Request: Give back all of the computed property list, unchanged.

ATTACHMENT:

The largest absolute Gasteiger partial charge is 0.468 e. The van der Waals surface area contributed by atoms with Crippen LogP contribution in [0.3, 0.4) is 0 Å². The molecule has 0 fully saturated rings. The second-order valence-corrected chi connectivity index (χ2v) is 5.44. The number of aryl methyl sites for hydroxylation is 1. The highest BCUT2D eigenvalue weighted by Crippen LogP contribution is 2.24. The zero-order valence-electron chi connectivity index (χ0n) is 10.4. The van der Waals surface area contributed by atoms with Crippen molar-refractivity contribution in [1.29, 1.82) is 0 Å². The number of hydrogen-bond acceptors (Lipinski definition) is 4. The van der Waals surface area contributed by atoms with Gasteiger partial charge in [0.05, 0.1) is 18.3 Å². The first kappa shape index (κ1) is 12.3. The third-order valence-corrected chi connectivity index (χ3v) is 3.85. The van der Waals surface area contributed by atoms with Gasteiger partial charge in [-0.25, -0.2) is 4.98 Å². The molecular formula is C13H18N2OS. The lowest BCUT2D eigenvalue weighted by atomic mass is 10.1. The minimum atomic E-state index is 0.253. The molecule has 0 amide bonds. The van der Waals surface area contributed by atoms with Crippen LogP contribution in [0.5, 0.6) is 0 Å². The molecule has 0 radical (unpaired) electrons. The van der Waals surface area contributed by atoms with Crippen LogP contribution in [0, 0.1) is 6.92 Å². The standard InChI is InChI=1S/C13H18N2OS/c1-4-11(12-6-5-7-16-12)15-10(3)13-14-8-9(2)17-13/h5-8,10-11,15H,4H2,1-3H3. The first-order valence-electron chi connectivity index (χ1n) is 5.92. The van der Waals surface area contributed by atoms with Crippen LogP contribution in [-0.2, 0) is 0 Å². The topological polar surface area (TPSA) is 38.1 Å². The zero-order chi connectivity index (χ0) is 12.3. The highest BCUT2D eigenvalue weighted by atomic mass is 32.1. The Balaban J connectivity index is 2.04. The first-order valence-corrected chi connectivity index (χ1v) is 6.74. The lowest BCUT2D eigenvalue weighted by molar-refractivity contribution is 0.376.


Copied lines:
The largest absolute Gasteiger partial charge is 0.468 e. The van der Waals surface area contributed by atoms with Crippen LogP contribution in [0.3, 0.4) is 0 Å². The molecule has 0 fully saturated rings. The second-order valence-corrected chi connectivity index (χ2v) is 5.44. The number of aryl methyl sites for hydroxylation is 1. The highest BCUT2D eigenvalue weighted by Crippen LogP contribution is 2.24. The zero-order valence-electron chi connectivity index (χ0n) is 10.4. The van der Waals surface area contributed by atoms with Crippen molar-refractivity contribution in [1.29, 1.82) is 0 Å². The number of hydrogen-bond acceptors (Lipinski definition) is 4. The van der Waals surface area contributed by atoms with Gasteiger partial charge in [0.05, 0.1) is 18.3 Å². The first kappa shape index (κ1) is 12.3. The third-order valence-corrected chi connectivity index (χ3v) is 3.85. The van der Waals surface area contributed by atoms with Gasteiger partial charge in [-0.25, -0.2) is 4.98 Å². The molecular formula is C13H18N2OS. The lowest BCUT2D eigenvalue weighted by atomic mass is 10.1. The minimum atomic E-state index is 0.253. The molecule has 0 amide bonds. The van der Waals surface area contributed by atoms with Crippen LogP contribution in [0.5, 0.6) is 0 Å². The molecule has 0 radical (unpaired) electrons. The van der Waals surface area contributed by atoms with Crippen LogP contribution in [0, 0.1) is 6.92 Å². The standard InChI is InChI=1S/C13H18N2OS/c1-4-11(12-6-5-7-16-12)15-10(3)13-14-8-9(2)17-13/h5-8,10-11,15H,4H2,1-3H3. The first-order valence-electron chi connectivity index (χ1n) is 5.92. The van der Waals surface area contributed by atoms with Crippen LogP contribution in [-0.2, 0) is 0 Å². The topological polar surface area (TPSA) is 38.1 Å². The zero-order chi connectivity index (χ0) is 12.3. The highest BCUT2D eigenvalue weighted by atomic mass is 32.1. The Balaban J connectivity index is 2.04. The first-order valence-corrected chi connectivity index (χ1v) is 6.74. The lowest BCUT2D eigenvalue weighted by molar-refractivity contribution is 0.376.